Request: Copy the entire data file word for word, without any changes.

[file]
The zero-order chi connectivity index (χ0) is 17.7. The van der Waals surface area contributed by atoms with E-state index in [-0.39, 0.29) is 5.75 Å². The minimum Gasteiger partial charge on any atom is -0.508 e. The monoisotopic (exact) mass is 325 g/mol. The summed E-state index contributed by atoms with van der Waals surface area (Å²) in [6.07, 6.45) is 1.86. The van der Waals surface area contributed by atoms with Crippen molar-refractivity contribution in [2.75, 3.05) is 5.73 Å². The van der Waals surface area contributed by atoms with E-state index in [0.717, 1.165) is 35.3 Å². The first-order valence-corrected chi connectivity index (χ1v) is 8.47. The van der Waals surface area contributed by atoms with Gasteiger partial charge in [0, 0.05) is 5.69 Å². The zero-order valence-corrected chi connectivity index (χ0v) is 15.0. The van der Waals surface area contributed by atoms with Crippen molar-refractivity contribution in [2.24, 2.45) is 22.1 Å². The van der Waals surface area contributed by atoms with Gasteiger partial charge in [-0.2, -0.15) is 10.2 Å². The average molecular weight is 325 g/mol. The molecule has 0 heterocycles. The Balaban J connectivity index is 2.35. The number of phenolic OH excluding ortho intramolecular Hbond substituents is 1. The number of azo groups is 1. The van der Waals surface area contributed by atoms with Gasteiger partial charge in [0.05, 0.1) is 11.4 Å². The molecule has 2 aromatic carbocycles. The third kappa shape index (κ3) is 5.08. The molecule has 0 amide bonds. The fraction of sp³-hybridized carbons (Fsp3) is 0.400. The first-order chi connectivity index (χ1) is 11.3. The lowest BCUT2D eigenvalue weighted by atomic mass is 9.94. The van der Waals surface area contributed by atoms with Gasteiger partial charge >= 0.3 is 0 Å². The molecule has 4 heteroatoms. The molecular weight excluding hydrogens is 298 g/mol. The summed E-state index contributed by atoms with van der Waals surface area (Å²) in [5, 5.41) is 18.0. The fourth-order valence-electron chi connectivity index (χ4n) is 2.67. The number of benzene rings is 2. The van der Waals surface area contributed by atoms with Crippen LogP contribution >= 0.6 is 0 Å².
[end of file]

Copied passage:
The zero-order chi connectivity index (χ0) is 17.7. The van der Waals surface area contributed by atoms with E-state index in [-0.39, 0.29) is 5.75 Å². The minimum Gasteiger partial charge on any atom is -0.508 e. The monoisotopic (exact) mass is 325 g/mol. The summed E-state index contributed by atoms with van der Waals surface area (Å²) in [6.07, 6.45) is 1.86. The van der Waals surface area contributed by atoms with Crippen molar-refractivity contribution in [2.75, 3.05) is 5.73 Å². The van der Waals surface area contributed by atoms with E-state index in [0.717, 1.165) is 35.3 Å². The first-order valence-corrected chi connectivity index (χ1v) is 8.47. The van der Waals surface area contributed by atoms with Gasteiger partial charge in [0, 0.05) is 5.69 Å². The zero-order valence-corrected chi connectivity index (χ0v) is 15.0. The van der Waals surface area contributed by atoms with Crippen molar-refractivity contribution in [2.24, 2.45) is 22.1 Å². The van der Waals surface area contributed by atoms with Gasteiger partial charge in [-0.2, -0.15) is 10.2 Å². The average molecular weight is 325 g/mol. The molecule has 0 heterocycles. The Balaban J connectivity index is 2.35. The number of phenolic OH excluding ortho intramolecular Hbond substituents is 1. The number of azo groups is 1. The van der Waals surface area contributed by atoms with Gasteiger partial charge in [0.05, 0.1) is 11.4 Å². The molecule has 2 aromatic carbocycles. The third kappa shape index (κ3) is 5.08. The molecule has 0 amide bonds. The fraction of sp³-hybridized carbons (Fsp3) is 0.400. The first-order chi connectivity index (χ1) is 11.3. The lowest BCUT2D eigenvalue weighted by atomic mass is 9.94. The van der Waals surface area contributed by atoms with Gasteiger partial charge >= 0.3 is 0 Å². The molecule has 4 heteroatoms. The molecular weight excluding hydrogens is 298 g/mol. The summed E-state index contributed by atoms with van der Waals surface area (Å²) in [5, 5.41) is 18.0. The fourth-order valence-electron chi connectivity index (χ4n) is 2.67. The number of benzene rings is 2. The van der Waals surface area contributed by atoms with Crippen LogP contribution >= 0.6 is 0 Å².